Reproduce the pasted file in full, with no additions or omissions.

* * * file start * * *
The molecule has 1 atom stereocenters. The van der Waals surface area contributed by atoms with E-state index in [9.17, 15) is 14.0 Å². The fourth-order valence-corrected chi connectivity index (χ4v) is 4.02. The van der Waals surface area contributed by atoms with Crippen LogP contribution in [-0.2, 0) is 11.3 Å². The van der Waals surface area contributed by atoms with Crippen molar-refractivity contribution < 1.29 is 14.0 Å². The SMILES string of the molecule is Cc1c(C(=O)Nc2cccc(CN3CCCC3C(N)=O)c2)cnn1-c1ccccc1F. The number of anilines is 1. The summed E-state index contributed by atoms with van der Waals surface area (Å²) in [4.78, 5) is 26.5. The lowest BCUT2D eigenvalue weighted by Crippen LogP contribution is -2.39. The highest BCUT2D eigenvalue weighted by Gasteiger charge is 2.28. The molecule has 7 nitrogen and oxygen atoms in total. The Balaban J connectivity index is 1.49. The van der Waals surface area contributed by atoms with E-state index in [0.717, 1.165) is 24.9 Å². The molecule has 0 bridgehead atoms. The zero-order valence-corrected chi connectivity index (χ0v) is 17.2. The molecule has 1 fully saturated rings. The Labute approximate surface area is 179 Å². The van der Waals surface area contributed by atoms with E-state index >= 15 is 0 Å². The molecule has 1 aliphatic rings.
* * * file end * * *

The molecule has 1 atom stereocenters. The van der Waals surface area contributed by atoms with E-state index in [9.17, 15) is 14.0 Å². The fourth-order valence-corrected chi connectivity index (χ4v) is 4.02. The van der Waals surface area contributed by atoms with Crippen LogP contribution in [-0.2, 0) is 11.3 Å². The van der Waals surface area contributed by atoms with Crippen molar-refractivity contribution < 1.29 is 14.0 Å². The SMILES string of the molecule is Cc1c(C(=O)Nc2cccc(CN3CCCC3C(N)=O)c2)cnn1-c1ccccc1F. The number of anilines is 1. The summed E-state index contributed by atoms with van der Waals surface area (Å²) in [4.78, 5) is 26.5. The lowest BCUT2D eigenvalue weighted by Crippen LogP contribution is -2.39. The highest BCUT2D eigenvalue weighted by Gasteiger charge is 2.28. The molecule has 7 nitrogen and oxygen atoms in total. The Balaban J connectivity index is 1.49. The van der Waals surface area contributed by atoms with E-state index in [0.717, 1.165) is 24.9 Å². The molecule has 0 bridgehead atoms. The zero-order valence-corrected chi connectivity index (χ0v) is 17.2. The molecule has 1 fully saturated rings. The Labute approximate surface area is 179 Å². The van der Waals surface area contributed by atoms with E-state index >= 15 is 0 Å². The molecule has 1 aliphatic rings.